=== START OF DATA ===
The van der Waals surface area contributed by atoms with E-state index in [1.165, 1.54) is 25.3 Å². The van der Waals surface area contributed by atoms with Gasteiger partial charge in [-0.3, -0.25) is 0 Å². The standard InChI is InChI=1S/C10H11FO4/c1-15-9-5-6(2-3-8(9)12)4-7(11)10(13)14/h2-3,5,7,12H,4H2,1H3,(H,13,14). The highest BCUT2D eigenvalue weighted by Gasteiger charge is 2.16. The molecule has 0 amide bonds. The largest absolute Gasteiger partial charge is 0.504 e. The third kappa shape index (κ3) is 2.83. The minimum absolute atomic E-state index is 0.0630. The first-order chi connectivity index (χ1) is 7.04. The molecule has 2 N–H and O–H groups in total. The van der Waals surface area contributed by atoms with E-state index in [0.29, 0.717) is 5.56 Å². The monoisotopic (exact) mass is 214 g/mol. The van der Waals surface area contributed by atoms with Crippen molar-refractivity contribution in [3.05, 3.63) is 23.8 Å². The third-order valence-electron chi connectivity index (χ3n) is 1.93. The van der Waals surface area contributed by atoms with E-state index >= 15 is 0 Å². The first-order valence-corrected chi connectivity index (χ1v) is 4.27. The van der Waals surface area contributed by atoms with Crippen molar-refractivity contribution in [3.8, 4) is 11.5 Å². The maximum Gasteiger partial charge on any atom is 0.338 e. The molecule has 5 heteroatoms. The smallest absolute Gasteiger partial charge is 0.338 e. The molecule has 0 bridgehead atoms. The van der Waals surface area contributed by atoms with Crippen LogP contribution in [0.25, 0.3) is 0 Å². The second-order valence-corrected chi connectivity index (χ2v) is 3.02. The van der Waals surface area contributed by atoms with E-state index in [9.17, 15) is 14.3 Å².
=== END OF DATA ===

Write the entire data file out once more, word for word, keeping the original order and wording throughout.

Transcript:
The van der Waals surface area contributed by atoms with E-state index in [1.165, 1.54) is 25.3 Å². The van der Waals surface area contributed by atoms with Gasteiger partial charge in [-0.3, -0.25) is 0 Å². The standard InChI is InChI=1S/C10H11FO4/c1-15-9-5-6(2-3-8(9)12)4-7(11)10(13)14/h2-3,5,7,12H,4H2,1H3,(H,13,14). The highest BCUT2D eigenvalue weighted by Gasteiger charge is 2.16. The molecule has 0 amide bonds. The largest absolute Gasteiger partial charge is 0.504 e. The third kappa shape index (κ3) is 2.83. The minimum absolute atomic E-state index is 0.0630. The first-order chi connectivity index (χ1) is 7.04. The molecule has 2 N–H and O–H groups in total. The van der Waals surface area contributed by atoms with E-state index in [0.29, 0.717) is 5.56 Å². The monoisotopic (exact) mass is 214 g/mol. The van der Waals surface area contributed by atoms with Crippen molar-refractivity contribution in [3.05, 3.63) is 23.8 Å². The third-order valence-electron chi connectivity index (χ3n) is 1.93. The van der Waals surface area contributed by atoms with E-state index >= 15 is 0 Å². The first-order valence-corrected chi connectivity index (χ1v) is 4.27. The van der Waals surface area contributed by atoms with Crippen molar-refractivity contribution in [3.8, 4) is 11.5 Å². The maximum Gasteiger partial charge on any atom is 0.338 e. The molecule has 5 heteroatoms. The smallest absolute Gasteiger partial charge is 0.338 e. The molecule has 0 bridgehead atoms. The van der Waals surface area contributed by atoms with Crippen LogP contribution in [0.25, 0.3) is 0 Å². The second-order valence-corrected chi connectivity index (χ2v) is 3.02. The van der Waals surface area contributed by atoms with E-state index in [9.17, 15) is 14.3 Å².